The Marginalian
The Marginalian

Seuss-isms: Wise and Witty Prescriptions for Living from the Good Doctor

As a lover of Dr. Seuss and of children’s books with timeless philosophy for grown-ups, I was delighted to stumble across Seuss-isms: Wise and Witty Prescriptions for Living from the Good Doctor (public library) — a simple, lovely 1997 collection of Seussean gold that transcends the seemingly simple verses to glean wisdom on life that gets more profound with each reading.

You have brains in your head.
You have feet in your shoes.
You can steer yourself
any direction you choose.
(Oh, the Places You’ll Go!)

(Because, let’s not forget, personality is fluid and we can rewire our own habit loops.)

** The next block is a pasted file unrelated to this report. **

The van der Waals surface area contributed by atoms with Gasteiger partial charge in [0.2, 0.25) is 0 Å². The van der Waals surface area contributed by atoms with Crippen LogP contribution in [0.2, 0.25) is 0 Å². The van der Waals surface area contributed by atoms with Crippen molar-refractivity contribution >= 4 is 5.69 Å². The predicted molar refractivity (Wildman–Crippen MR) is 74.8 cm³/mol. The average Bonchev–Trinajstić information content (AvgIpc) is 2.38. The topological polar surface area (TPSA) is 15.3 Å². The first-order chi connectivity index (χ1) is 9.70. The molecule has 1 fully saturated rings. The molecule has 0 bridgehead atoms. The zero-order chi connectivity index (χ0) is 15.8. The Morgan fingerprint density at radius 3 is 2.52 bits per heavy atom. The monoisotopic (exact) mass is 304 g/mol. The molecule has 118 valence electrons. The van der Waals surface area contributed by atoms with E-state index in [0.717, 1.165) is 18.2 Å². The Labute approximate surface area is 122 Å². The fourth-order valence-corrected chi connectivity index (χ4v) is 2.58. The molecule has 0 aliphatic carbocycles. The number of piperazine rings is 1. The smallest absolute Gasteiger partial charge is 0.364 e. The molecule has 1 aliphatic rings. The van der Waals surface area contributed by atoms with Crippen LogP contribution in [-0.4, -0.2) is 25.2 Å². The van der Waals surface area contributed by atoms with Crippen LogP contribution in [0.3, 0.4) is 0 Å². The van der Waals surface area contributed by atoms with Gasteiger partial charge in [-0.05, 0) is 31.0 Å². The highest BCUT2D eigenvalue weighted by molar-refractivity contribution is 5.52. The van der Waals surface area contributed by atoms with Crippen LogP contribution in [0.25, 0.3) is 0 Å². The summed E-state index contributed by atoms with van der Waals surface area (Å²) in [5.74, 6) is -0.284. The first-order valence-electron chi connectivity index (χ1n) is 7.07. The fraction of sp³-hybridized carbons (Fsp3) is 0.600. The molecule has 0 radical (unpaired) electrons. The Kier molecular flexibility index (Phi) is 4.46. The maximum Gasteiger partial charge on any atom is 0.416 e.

All alone!
Whether you like it or not,
alone is something
you’ll be quite a lot!
(Oh, the Places You’ll Go!)

(And you might as well make it a creative advantage.)

Today you are true!
That is truer than true!
There is no one alive
who is you-er than you!
(Happy Birthday to You!)

(Unless, of course, you get into the philosophy of what a “person” is.)

This pool might be bigger
Than you or I know!
(McElligot’s Pool)

(And, as we’ve recently learned, embracing the bounds of our ignorance is fundamental to expanding our knowledge.)

Think left and think right
and think low and think high.
Oh, the thinks you can think up
if only you try!
(Oh, the Thinks You Can Think!)

(The good doctor knew a thing or two about networked knowledge and combinatorial creativity.)

You’ll find many more such timeless prescriptions in Seuss-isms, divided into subjects ranging from the serious (“Equality and Justice,” “Facing up to Adversity”) to the tongue-in-cheek (“The Art of Eating,” “The First Nerd!”).

Published April 11, 2012




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